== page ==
The scientists used functional magnetic resonance imaging scans of the brain combined with advanced computer algorithms to accurately predict thermal pain 81 percent of the time in healthy subjects, according to a study that will be published Sept. 13 in the online journal PLoS ONE.
"People have been looking for a pain detector for a very long time," said Sean Mackey, MD, PhD, chief of the Division of Pain Management and associate professor of anesthesiology. "We're hopeful we can eventually use this technology for better detection and better treatment of chronic pain."
Researchers stressed that future studies are needed to determine whether these methods will work to measure various kinds of pain, such as chronic pain, and whether they can distinguish accurately between pain and other emotionally arousing states, such as anxiety or depression.
"A key thing to remember is that this approach objectively measured thermal pain in a controlled lab setting," Mackey said. "We should take care not to extrapolate these findings to say we can measure and detect pain in all circumstances."
The need for a better way to objectively measure pain instead of relying on the current method of self-reporting has long been acknowledged. But the highly subjective nature of pain has made this an elusive goal.
Advances in neuroimaging techniques have re-invigorated the debate over whether it might be possible to measure pain physiologically, and, in fact, led to this current study.
"We rely on patient self-reporting for pain, and that remains the gold standard," said Mackey, senior author of the study. "That's what I, as a physician, rely on when I take care of a patient with chronic pain. But there are a large number of patients, particularly among the very young and the very old, who can't communicate their pain levels. Wouldn't it be great if we had a technique that could measure pain physiologically?"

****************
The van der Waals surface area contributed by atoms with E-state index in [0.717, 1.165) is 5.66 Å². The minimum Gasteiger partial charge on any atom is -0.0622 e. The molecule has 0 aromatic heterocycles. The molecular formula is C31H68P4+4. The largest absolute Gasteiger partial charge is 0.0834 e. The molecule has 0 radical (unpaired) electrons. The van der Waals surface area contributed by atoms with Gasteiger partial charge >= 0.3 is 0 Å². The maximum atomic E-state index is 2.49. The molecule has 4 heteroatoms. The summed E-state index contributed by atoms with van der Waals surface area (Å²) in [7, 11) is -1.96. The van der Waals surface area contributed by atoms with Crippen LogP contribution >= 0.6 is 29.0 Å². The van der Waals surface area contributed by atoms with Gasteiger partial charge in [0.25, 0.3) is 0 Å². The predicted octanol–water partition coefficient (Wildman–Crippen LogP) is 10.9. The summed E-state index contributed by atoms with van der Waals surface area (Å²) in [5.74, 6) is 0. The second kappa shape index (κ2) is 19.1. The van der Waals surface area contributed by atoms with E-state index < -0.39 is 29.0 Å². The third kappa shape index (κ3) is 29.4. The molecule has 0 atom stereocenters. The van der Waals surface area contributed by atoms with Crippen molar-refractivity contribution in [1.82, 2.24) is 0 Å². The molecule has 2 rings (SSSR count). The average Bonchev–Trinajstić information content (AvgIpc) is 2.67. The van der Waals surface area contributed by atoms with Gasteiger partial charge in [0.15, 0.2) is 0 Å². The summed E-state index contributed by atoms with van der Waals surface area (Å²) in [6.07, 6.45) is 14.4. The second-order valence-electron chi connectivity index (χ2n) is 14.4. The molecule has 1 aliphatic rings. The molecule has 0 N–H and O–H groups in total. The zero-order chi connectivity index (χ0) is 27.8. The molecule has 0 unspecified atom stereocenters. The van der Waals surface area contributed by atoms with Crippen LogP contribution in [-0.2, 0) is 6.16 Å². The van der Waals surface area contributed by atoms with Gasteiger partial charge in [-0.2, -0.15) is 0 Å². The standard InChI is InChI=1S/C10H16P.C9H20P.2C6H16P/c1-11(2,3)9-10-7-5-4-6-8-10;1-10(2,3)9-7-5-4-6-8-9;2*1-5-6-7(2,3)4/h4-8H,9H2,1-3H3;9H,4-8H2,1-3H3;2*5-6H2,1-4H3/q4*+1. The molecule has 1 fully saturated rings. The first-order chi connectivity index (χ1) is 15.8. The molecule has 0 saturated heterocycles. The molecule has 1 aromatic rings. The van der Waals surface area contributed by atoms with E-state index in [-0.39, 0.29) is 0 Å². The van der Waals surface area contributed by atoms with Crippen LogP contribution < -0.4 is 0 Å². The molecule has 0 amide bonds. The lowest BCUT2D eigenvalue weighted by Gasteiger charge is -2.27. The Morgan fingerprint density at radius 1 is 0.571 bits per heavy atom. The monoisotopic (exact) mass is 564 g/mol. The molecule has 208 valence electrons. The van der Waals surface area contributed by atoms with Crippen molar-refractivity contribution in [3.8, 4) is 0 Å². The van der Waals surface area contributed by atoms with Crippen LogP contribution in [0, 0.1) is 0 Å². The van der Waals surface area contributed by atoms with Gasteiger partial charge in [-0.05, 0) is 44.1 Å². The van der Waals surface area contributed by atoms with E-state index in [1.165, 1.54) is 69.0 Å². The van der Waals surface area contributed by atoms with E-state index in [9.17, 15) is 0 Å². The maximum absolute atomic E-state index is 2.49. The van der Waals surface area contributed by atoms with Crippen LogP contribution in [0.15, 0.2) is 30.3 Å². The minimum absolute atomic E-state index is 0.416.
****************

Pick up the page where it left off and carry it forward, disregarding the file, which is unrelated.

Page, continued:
A study released by the Institute of Medicine in June reported that more than 100 million Americans suffer chronic pain, costing around $600 billion each year in medical expenses and lost productivity. (Mackey was a member of the committee that produced the report.) What's more, it found that cultural bias against chronic pain sufferers as being weak or even worse — they are often perceived as lying about their pain — complicates the delivery of appropriate treatment. Similar biases crop up in the legal field, with hundreds of thousands of cases each year that hinge on the existence of pain, said Stanford law professor Hank Greely, an expert on the legal, ethical and social issues surrounding the biosciences.
"A robust, accurate way to determine whether someone is in pain or not would be a godsend for the legal system," said Greely, who did not participate in the study.
The idea for this study germinated at a 2009 Stanford Law School event organized by Greely that brought together neuroscientists and legal scholars to discuss how the neuroimaging of pain could be used and abused in the legal system. Mackey and two of his lab assistants attended.
"At the end of the symposium, there was discussion about the challenges of creating a 'painometer.' I discussed hypothetically how we could do this in the future," Mackey said. "These two young scientists in my lab came up to me after and said, 'We think we can do this. We would like to try.' I was skeptical."
The two scientists — Neil Chatterjee, currently a MD/PhD student at Northwestern University, and first author of the study Justin Brown, PhD, now an assistant professor of biology at Simpson College — came up with the concept in a discussion after the symposium.
"It was very much on a whim," said co-author Chatterjee. "We thought, maybe we can't make the perfect tool, but has anyone ever really tried doing this on a very, very basic level? It turned out to be surprisingly simple to do this."
Researchers took eight subjects, and put them in the brain-scanning machine. A heat probe was then applied to their forearms, causing moderate pain. The brain patterns both with and without pain were then recorded and interpreted by advanced computer algorithms to create a model of what pain looks like. The process was repeated with a second group of eight subjects.
The idea was to train a linear support vector machine — a computer algorithm invented in 1995 — on one set of individuals, and then use that computer model to accurately classify pain in a completely new set of individuals.
The computer was then asked to consider the brain scans of eight new subjects and determine whether they had thermal pain.
"We asked the computer to come up with what it thinks pain looks like," Chatterjee said. "Then we could measure how well the computer did." And it did amazingly well. The computer was successful 81 percent of the time.
"I was definitely surprised," Chatterjee said.